Anglo-French Relations The Cloak of Secrecy A personal voyage of detection

King Richard the Third's Secretary of State: A son of Jean de Foix, Earl of Kendal?
  • In the book of ‘The Kendalls of Austry’, Mr. H. Kendall makes mention of certain Acts of Parliament relating to the attainder of John Kendall. One of these, he says includes ‘The Baronnie Lordshippe and Manor of Kendall and the Lordshippe of Weardale’. If this is correct, then someone at that time (1486) must have believed that John Kendall had something to do with the Earl of Kendal. Weardale was part of the holding of John, Duke of Bedford (as Earl of Kendal) in 1424 (Townley MS DD Nr 1477). On the other hand this could just have been a mistake made by Parliamentary investigators. Jean de Foix, Earl of Kendal died in December 1485, and his son Gaston de Foix-Candalle in France inherited the title
  • Jean de Foix’s contact with England continued after his departure in 1460 – in 1462 a servant of his was reported as returning to him at Aragon with news of happenings at the English court – and in 1498 his son Gaston was granted a licence to import wine
  • John Kendall married Elizabeth Charlton. Her Father, Sir Thomas, was one of the Judges that tried the defenders of the Tower of London in 1460 – Jean de Foix was one of those.
  • Finally, no one seems to have come forward and claimed John Kendall as kin which might be regarded as strange.

This collection of circumstantial evidence, taken together, leads me to conclude that Richard the Third’s secretary was John Kendall, a younger son of Jean de Foix, Earl of Kendal. I conclude also that he had been left in England in 1460, initially as a surety for the conduct of Jean de Foix, and with a view to his being raised as an Englishman, with the ability to establish an English power and trading base, following the loss of direct English involvement in Gascony in 1453. I do not think that it was a coincidence that in the year following Jean de Foix’s return to France, Louis XI granted a continuance of the special trading privileges enjoyed by the city of Bordeaux.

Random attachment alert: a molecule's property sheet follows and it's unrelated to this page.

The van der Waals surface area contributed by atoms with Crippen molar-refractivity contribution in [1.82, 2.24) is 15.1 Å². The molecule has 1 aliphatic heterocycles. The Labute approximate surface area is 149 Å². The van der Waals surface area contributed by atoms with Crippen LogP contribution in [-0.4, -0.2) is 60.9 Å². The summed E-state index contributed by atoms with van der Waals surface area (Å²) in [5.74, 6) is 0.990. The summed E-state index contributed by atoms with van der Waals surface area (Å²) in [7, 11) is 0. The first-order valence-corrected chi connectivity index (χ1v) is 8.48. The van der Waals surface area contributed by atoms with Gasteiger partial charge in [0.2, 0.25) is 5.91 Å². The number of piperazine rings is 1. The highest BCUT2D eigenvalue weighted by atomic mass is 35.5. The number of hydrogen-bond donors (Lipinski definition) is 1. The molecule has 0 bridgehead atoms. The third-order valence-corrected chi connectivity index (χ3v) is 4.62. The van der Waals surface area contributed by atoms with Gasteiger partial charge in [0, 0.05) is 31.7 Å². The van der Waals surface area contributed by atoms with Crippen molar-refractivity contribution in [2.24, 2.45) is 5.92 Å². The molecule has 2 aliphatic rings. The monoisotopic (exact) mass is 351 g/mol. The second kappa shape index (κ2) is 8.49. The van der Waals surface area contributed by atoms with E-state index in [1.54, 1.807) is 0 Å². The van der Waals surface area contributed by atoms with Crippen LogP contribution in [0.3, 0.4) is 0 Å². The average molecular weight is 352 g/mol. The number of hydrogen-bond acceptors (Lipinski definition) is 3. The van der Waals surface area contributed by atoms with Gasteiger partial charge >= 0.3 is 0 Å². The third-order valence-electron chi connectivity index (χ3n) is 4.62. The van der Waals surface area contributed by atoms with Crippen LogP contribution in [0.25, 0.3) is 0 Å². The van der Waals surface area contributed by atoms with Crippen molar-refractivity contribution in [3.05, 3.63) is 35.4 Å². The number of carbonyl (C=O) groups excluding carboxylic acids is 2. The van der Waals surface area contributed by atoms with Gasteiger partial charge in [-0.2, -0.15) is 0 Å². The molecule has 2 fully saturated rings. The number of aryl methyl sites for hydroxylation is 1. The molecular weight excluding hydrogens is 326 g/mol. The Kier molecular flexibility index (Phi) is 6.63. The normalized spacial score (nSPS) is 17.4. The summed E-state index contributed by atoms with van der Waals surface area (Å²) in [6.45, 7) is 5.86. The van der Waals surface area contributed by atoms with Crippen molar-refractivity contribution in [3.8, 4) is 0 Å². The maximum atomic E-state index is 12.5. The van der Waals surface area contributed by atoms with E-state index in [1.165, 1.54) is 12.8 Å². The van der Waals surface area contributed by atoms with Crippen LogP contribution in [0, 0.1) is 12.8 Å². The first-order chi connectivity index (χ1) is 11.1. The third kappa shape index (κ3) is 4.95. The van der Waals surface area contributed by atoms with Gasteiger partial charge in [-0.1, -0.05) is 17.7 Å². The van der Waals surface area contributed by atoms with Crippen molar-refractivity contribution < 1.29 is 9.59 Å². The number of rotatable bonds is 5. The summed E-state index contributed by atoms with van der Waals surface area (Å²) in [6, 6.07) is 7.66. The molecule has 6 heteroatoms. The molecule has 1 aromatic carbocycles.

So with the help of Marguerite, Duchess of Brittany, Henry Tudor had arrived and swept the field at Bosworth, and had then set about punishing the opposition and rewarding his followers. My problem now became tracking Kendall continuity through attainders and the actions of the ruthless Tudors. If John Kendall had been born in 1450-2 then he might have married circa 1475. A son would have been about ten years old at his attainder. Aged 25, say, around 1500, that son might start to appear in records on his own account.



  1. Since King Richard’s will is of such importance these days in the debate about where he intended to be interred, do you have a source for your statement that he changed his will to appoint his nephew John de la Pole as his successor? Some people argue that we cannot know Richard’s intention in that regard since he left no will, while others are of the opinion that Richard, like other medieval men going to battle, certainly left a will, but that it was probably destroyed by Tudor’s men after Bosworth.

    1. Thank you for this. I do not have a primary source but secondary sources are many eg:
      William Toone’s The Chronological Historian (1828) Vol 1 p.110
      James Anderson’s A genealogical History of the House of Yvery (1742) Vol.1 p294
      The Works of Francis Bacon (edition 1854) Vol 1 p.739
      King Richard’s appointment of John de la Pole as his successor is what gave rise to the claims of the ‘White Rose’ please see Desmond Seward’s book of that title.

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